Much to my surprise with the warmer weather the moonflowers have been blooming for several evenings. Night before last it was warm in the garden and moonlight reflected on the white flowers. It is interesting that the four moonflowers that opened just after sundown were wilted by 4:00 AM. Last night was somewhat cooler and cloudy. With the overcast skies the three flowers that opened last night were still open and gorgeous into the afternoon. What an unexpected thrill and pleasure to have these big fragrant blossoms to enjoy!

At long last the tuberose buds have begun to open. The other night when it was so cold and the tuberose were safely inside on the landing, even the closed buds were releasing a perfume literally so heavy that you could smell it in the basement , but not upstairs in the house. It's a sweet familiar scent. My first thought was of some bath soap from my distant memory. The fragrance is a little like lily of the valley, but different. The flowers are waxy and have little scent during the day, but when the sun goes down, WOW!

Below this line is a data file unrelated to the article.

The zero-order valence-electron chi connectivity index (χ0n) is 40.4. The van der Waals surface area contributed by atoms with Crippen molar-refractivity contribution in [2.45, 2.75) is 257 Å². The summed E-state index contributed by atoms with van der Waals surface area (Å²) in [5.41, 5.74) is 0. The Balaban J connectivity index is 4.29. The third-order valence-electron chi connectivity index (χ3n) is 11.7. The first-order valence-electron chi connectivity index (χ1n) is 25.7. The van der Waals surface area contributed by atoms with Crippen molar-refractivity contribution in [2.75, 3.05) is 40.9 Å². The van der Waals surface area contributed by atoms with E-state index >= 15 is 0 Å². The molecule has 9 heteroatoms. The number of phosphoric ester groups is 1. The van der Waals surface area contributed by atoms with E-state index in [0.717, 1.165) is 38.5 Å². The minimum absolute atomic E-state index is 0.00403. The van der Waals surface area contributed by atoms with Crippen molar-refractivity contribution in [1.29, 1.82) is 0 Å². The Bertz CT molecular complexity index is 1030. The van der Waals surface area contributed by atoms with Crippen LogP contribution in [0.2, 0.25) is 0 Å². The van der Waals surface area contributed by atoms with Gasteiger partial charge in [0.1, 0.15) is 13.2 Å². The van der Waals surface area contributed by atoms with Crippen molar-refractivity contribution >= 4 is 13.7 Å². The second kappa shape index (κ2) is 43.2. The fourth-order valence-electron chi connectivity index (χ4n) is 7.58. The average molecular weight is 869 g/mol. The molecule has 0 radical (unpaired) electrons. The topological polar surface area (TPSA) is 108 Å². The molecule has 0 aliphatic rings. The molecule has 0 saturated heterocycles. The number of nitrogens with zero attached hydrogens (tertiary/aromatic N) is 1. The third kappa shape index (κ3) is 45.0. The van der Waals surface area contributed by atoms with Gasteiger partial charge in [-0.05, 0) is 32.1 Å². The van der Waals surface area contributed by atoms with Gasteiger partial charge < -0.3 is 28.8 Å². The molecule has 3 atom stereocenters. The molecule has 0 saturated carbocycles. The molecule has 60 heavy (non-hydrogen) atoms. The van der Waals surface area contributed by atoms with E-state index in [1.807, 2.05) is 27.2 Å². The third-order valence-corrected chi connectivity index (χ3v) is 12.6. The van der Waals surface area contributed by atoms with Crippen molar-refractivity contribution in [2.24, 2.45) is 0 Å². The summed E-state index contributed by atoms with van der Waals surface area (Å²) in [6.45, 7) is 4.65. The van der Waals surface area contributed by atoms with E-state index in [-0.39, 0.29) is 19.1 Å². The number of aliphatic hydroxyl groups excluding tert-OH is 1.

Since the weather has warmed, and because the aroma from just a couple of open blossoms is powerful, the tuberose is back outside in the garden. The air is filled with fragrance meant to entice night-flying pollinators. It's easy to see why these flowers were so popular back when bathing was an uncommon occurrence. This plant fills the garden with fragrance.

Friday, September 24, 2010

Chicken Of The Tree?

This interesting looking fungus is growing on an apparently dead branch of our big wild cherry tree. I guess I would call this picture the front view.